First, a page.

A successful performance by Ezra Collective in their hometown, showcasing the talent of young jazz musicians.


At the top of the second to last level in the Albert Hall, two musicians in the spotlight play a trumpet and tenor sax to announce the start of the performance. They are joined by a deep bassline played on stage. The pianist, with wild hair, prepares his fingers on the keyboard while the drummer and leader of Ezra Collective, Femi Koleoso, enters the stage like a boxer entering the ring. He raises his arms in response to the audience’s cheers even before hitting a snare.

Ezra Collective have many things going for them: conservatoire musical chops on the one hand, and an instinctive understanding of how genre barriers are there to be dismantled on the other. Their jazz throws its arms around grime, carnival and J Dilla; it’s built for Afro-Cuban links. But one of the strengths that has served this north London fusion party band particularly well in their decade of progress to their recent Mercury music prize win has been their commitment to putting on a show.

Koleoso enthusiastically states in one of his chats to the audience that our goal is to bring happiness to this establishment. The 2022 album, Where I’m Meant to Be, by EC won the Mercury award, making it the first time in 31 years that a jazz musician has won the prestigious prize.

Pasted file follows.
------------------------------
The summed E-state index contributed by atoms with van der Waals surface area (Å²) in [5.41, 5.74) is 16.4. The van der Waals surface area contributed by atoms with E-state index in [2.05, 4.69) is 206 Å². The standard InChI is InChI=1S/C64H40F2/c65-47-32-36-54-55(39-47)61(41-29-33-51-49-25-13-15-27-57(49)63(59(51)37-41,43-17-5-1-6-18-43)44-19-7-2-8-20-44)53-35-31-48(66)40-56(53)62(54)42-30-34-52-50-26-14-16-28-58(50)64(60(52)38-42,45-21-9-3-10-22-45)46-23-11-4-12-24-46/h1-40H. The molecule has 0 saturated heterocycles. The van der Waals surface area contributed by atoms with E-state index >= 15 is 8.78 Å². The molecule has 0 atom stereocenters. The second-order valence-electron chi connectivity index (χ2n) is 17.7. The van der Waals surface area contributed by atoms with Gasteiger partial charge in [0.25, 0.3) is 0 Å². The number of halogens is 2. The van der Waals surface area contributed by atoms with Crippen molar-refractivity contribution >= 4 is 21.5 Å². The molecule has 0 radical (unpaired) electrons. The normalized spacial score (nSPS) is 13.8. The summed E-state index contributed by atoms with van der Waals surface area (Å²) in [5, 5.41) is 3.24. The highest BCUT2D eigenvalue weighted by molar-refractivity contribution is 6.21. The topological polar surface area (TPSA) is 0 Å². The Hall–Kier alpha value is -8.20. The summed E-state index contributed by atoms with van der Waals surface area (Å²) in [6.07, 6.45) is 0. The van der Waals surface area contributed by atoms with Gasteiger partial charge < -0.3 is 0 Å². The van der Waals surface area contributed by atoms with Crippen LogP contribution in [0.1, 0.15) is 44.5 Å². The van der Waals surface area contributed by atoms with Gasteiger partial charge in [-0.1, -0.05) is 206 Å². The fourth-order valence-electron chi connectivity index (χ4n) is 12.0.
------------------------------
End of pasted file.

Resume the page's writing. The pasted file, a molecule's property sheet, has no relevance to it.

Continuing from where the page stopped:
Koleoso, who also plays as the drummer for Gorillaz, shares a story about how in 2013, when Ezra Collective won a youth jazz award, they briefly performed at the Albert Hall. “It’s unbelievable,” he mentions. Koleoso and his brother TJ, who plays bass, were raised in the church and their calling to the pulpit is now expressed through ministering to those who need uplifting through a cathartic shakeout to Afrobeat with salsa influences. He encourages everyone, including photographers and security, to introduce themselves to someone they don’t know.

Along with jazz, Fela Kuti’s music is a fundamental aspect of EC’s performances. In the lively beginning of this exhilarating concert, there is a reimagining of Kuti’s 1972 song “Lady,” with percussionist Koleoso and keyboardist Joe Armon-Jones spurring each other on to even greater intensity. Meanwhile, saxophonist James Mollison and trumpeter Ife Ogunjobi (who also plays with African legends Burna Boy and Wizkid) take a brief pause. Armon-Jones (who is also a solo artist and collaborates extensively) seems to have an additional joint on each finger, as his hands are incredibly nimble.

During the evening, the band shares melodies among themselves, quickly adjusting or shifting focus. The audience is able to sing along to the horn sections, particularly when they are taken from EC’s song “Togetherness,” which is a tribute to Damian Marley’s “Welcome to Jamrock” and Ini Kamoze’s “World-a-Music.”

It may be alluring to label this lavish performance, set amidst opulent displays of power, as the crowning achievement of Ezra Collective thus far. The trio of Koleoso, Mollison, and Ogunjobi even have time for a quick costume change, akin to that of a pop star, and the finale is complete with confetti cannons reminiscent of a large arena concert.